Design-Build procedures for smaller communities
A discussion of the Design-Build project delivery method in Arizona
James H. Matteson, P.E.
Ironside Engineering & Development, Inc.
Show Low, Arizona
Former APWA Region VII Director
The concept of Design-Build has been around for many years, and has been used as an effective project delivery system for very large civil projects throughout the United States. The Federal Government utilized the method to speed delivery of very large and complex projects, rather than the traditional Design-Bid-Build process that we are all familiar with.
In principle, the contractor is responsible for the entire process, compressing the project time element by eliminating the sometimes long-drawn-out process of bidding, potentially saving money for the client. The contractor can dramatically speed construction since the designer is on his team, and the contractor can be working on elements of the project that are only partially designed, such as excavation of a freeway, or the foundations, when the structural drawings are still in the preliminary stages.
In 1996 the Arizona Department of Transportation (ADOT) was authorized by the Arizona State Legislature (SB-1253) to begin using Design-Build procedures. An excellent example of the value of this new approach was the completion in September 2000 of the widening and reconstruction of Interstate-17 through Phoenix, AZ. The total project took 21 months to build, rather than the five years it would have taken using the traditional process. The savings in motorist delay alone amounted to $1,600,000, according to a report by Ronald C. Williams, P.E., Assistant State Engineer. Hard-cost savings of approximately five percent were also documented.
Another excellent example in Arizona was the widening of US-60 through Tempe and Mesa in 2003. That project was completed in 25 months, rather than the anticipated five years using the traditional Design-Bid-Build process. Williams reported that construction engineering costs on this project were reduced by one to two percent, as were administrative costs, and hard costs. Needless to say, ADOT is pleased with the results of this project delivery method, as are Arizona motorists.
Due largely to the success by ADOT, local members of APWA and the construction industry worked with the State Legislature to provide a complete overhaul of the public works bidding process. House Bill 2340, which allowed cities, towns and counties to use not only Design-Build, but Construction-Manager-at-Risk (CMAR) and Job-Order-Contracting (JOC) as well, was passed and signed by the Governor. Since its passage, most of the large communities and counties in fast-growing Arizona have instituted aggressive construction programs using all three methods.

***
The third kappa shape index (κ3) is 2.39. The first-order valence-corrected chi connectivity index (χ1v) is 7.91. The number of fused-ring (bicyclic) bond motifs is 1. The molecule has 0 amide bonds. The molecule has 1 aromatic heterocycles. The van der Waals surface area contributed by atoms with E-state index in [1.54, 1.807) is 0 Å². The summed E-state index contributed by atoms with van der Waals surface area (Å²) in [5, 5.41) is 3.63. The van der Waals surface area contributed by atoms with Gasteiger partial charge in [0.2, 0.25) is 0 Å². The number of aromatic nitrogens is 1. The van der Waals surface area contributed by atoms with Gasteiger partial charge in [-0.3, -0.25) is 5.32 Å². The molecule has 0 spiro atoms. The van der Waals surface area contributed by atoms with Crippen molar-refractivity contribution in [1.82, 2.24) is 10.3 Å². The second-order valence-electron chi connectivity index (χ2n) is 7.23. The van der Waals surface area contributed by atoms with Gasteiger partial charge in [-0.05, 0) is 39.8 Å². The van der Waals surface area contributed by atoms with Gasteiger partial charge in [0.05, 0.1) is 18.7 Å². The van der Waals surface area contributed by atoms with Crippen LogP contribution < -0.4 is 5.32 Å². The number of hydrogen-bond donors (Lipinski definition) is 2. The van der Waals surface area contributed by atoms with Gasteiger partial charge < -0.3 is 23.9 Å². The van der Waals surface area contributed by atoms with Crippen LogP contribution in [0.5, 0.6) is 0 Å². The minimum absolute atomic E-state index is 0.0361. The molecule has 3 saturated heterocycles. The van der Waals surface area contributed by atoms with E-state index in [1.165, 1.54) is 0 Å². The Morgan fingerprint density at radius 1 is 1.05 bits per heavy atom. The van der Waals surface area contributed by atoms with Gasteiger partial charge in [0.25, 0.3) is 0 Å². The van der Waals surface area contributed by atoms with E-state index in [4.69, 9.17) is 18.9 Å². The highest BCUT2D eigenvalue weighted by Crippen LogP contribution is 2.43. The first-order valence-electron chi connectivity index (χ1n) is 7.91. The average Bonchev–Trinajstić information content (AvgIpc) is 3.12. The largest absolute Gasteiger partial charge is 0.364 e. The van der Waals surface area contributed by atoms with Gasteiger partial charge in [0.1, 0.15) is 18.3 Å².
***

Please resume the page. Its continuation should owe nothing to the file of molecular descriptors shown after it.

Smaller communities have been slower to try these project delivery systems, probably due to the newness of the methods and the education needed to establish the process as an accepted way of doing government business. Several communities in rural northern Arizona, however, have seized the opportunity afforded by Design-Build. The examples of Design-Build in Navajo County included the widening of an older bridge in the central part of the county near Joseph City and reconstructing a significant portion of Sky High Road in the southern part. Show Low, Arizona has a new domestic water well and a new water reservoir in their infrastructure constructed using Design-Build, as well as a new 24,300-square-foot hangar under construction at the Show Low Regional Airport, to be completed in October 2007. Pinetop-Lakeside, a beautiful resort community in the White Mountains of Navajo County, is using the Design-Build process to build various elements of their infrastructure. Perhaps the most innovative example is a project to construct significant Town Monument Entryway features at the principal highway approaches to the community, and several large business district signs or features throughout the town.
Show Low Bluff Well Number 13 in development